Chair

2017-18: Callam Neville
2016-17: Claire Smith
2015-16: Lydia Worrall
2014-15: Charlotte Gower
2013-14: Sophie Collerton
2012-13: Dan Stanford
2011-12: Morven Hamilton
2010-11: Hannah Tomlin
2009-10: Jenny Draper
2008-09: Chris Armstrong
2007-08: Lauren Mathews
2006-07: Andy Lawson
2005-06: J Mark Pim
2004-05: Chris Charlton
2003-04: Alex Holland
2002-03: Grant Hoyle
2001-02: Douglas Johnson
2000-01: Tim Towers
1999-2000: Tim Towers
1998-99: Tim Towers
1997-98: Pippa Wills
1996-97: Mhairi Sheail
1995-96: Donna Sharp
1994-95: James Stuart-Bruges
1993-94: Natalie Hawkes
1992-93: Eleanor Wakely
1991-92: Chris Brennan
1990-91: Kate Currey
1989-90: Alison Hulford
1988-89: Daniel Jenkins
1987-88: Jo McAndrews
1986-87: Patrick Couzens
1985-86: Bridget Hicks
1984-85: Grant Sherwood
1983-84: Kate Hickman
1982-83: Cathy Linacre
1981-82: Nick Kent
1980-81: Janet Starkie
1979-80: Paul Fletcher
1978-79: Unknown
1977-78: Unknown
1976-77: Unknown
1975-76: Margaret Maclure
1974-75: Brian Kennedy
1973-74: Frank Banks
1972-73: Frank Banks

The Chair

The Chair is one of the executive positions of a society (along with the Treasurer and Secretary). As such, they MUST be a student of the University of York. It is, generally (and paradoxically) speaking the easiest and most difficult position to fill.

Responsibilities:

The chair of a society has several official responsibilities as laid down in the YUSU and society constitutions. Unofficially the chair can have as little or as much extra as they and/or the committee wants.

Represent the face of the Society

Officially, the Chair first point of contact for anyone contacting the society. The Chair represents the society as a whole (as opposed to the production iteslf or individual aspects of the society). This is extremely important and any Chair must be prepared to meet with YUSU or University staff to fight for the society when needed! Although these times are rare, it's important that a Chair is ready to do this.

Know your stuff

The Chair should know what is going on in the society! Although the chair doesn't need to know what followspots cost to the penny or what the integral dance moves of every number in the production they should be aware of everything. A chair should be passionate about doing the best for the society at large and act as an inspiration for the society. This is not always easy.

Lead the committee meetings

Each individual will have their own style of leadership and how to control committee meetings. Some will be very hands on and controlling, looking into every detail. Others will be more relaxed, only concerned that things get done and carefree with respect to how they are done. However, there are a few hints for leading committee meetings:

  • Have an agenda; this is good for organisation.
  • Keep the committee in line; either be so good and nice that people want to do as you say, or be nasty and evil so people are afraid to not obey. It's your choice.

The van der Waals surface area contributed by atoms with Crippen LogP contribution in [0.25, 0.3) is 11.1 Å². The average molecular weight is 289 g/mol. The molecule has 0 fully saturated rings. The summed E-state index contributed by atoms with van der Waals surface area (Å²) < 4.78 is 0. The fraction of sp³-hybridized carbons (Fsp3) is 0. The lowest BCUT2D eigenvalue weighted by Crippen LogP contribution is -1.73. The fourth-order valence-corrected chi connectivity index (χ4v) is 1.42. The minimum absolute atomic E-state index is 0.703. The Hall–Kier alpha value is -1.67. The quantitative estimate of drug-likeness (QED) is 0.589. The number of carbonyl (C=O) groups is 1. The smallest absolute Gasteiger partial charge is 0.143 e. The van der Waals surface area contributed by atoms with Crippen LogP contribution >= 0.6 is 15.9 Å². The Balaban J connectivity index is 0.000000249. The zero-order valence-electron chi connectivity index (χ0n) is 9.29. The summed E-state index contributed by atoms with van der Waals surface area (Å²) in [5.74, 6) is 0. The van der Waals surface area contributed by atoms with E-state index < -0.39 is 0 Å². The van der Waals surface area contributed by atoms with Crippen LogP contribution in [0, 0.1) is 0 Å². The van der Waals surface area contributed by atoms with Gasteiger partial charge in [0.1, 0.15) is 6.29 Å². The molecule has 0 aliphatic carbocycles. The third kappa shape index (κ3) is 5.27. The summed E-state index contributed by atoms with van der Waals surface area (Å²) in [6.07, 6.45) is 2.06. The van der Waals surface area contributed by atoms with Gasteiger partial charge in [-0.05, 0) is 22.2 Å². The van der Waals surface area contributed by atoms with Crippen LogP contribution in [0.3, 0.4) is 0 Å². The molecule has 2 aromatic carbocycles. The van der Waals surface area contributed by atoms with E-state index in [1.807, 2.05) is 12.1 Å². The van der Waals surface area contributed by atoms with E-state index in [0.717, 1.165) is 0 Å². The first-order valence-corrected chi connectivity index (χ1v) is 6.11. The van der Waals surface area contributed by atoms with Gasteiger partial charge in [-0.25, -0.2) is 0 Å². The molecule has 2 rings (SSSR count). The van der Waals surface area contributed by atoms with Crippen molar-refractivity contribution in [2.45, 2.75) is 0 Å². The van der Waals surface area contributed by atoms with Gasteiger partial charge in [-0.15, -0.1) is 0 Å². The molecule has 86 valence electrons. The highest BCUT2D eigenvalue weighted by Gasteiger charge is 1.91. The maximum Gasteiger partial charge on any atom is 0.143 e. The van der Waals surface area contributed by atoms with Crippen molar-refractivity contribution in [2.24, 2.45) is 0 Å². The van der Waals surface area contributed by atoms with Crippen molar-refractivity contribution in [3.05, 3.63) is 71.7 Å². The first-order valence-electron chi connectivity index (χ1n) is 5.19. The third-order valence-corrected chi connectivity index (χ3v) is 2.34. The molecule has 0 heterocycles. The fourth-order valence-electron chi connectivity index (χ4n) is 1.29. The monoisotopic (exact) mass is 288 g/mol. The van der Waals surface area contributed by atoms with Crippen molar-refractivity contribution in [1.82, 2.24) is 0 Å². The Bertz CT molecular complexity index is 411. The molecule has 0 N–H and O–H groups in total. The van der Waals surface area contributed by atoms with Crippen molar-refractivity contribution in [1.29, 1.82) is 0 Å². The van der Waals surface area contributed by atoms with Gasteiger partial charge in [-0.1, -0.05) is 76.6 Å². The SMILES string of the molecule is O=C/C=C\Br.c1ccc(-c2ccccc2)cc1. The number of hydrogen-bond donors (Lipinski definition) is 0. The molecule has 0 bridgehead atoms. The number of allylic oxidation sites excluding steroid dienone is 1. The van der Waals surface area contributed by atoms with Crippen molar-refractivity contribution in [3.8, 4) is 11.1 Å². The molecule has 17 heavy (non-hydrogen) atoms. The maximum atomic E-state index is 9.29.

• Ask for A.O.B in advance; This lets people know that it's coming.
  • Similarly, briefly go over what should be discussed first; This lets people know what they have to discuss in such a short time.
  • Don't be afraid to do a lot of work outside the actual meeting and take initiative; there are emails, phones and facebook even! Sometimes speed is needed when responding to things, waiting until Sunday/Thursday to go over every detail can mean that important chances are missing.
  • Do not be afraid to tell them to shut up and move on! Some committees will take ages to discuss items that barely need a minute. Others will be easily distracted. While informal proceedings help make the committee work more comfortably and keep the stress down, business sometimes needs to be done and done quickly.

Look after the Archive
As it's the Chair's job to look after the Society's present and safeguard its future, it's only fitting that they should look after the past too. The Archive is three cardboard boxes containing everything about the history of the society that we know. They are passed down from Chair to Chair. Find out more on the archive page.

The guide 'Little Things The Chairman Should Know' was written by Paul Fletcher in 1980, which may explain the use of the now outdated word 'chairman', even though the society had already had at least one chairwoman, Margaret Maclure.

Relationship with the Secretary

A lot of the organisational aspect of being Chair can be shared (or in some cases monopolised) by the secretary, depending on what sort of Chair you want to be. A chair that intends to be very hands-on with the society should make it clear what duties need to be done so that the exec do not clash together and tread on each other.

Either way, good communication is clear!

Relationship with the Committee

The Chair needs to keep the committee in order and guide the committee forward. If clear decisions need to be made, the Chair will have to make them. Basically the Chair has two options for dealing with the committee: rule with an iron fist, or a wet haddock.

Relationship with the Society

Some chairs will be involved in the production, some may not. It is important that the Chair is available to all members of the society and introduces themselves in as friendly manner as possible. "I'm the big evil chair, OBEY ME!" will not help here.

Past Chairs

A complete list of past chairs can be found on the A Brief History Of The Society page.

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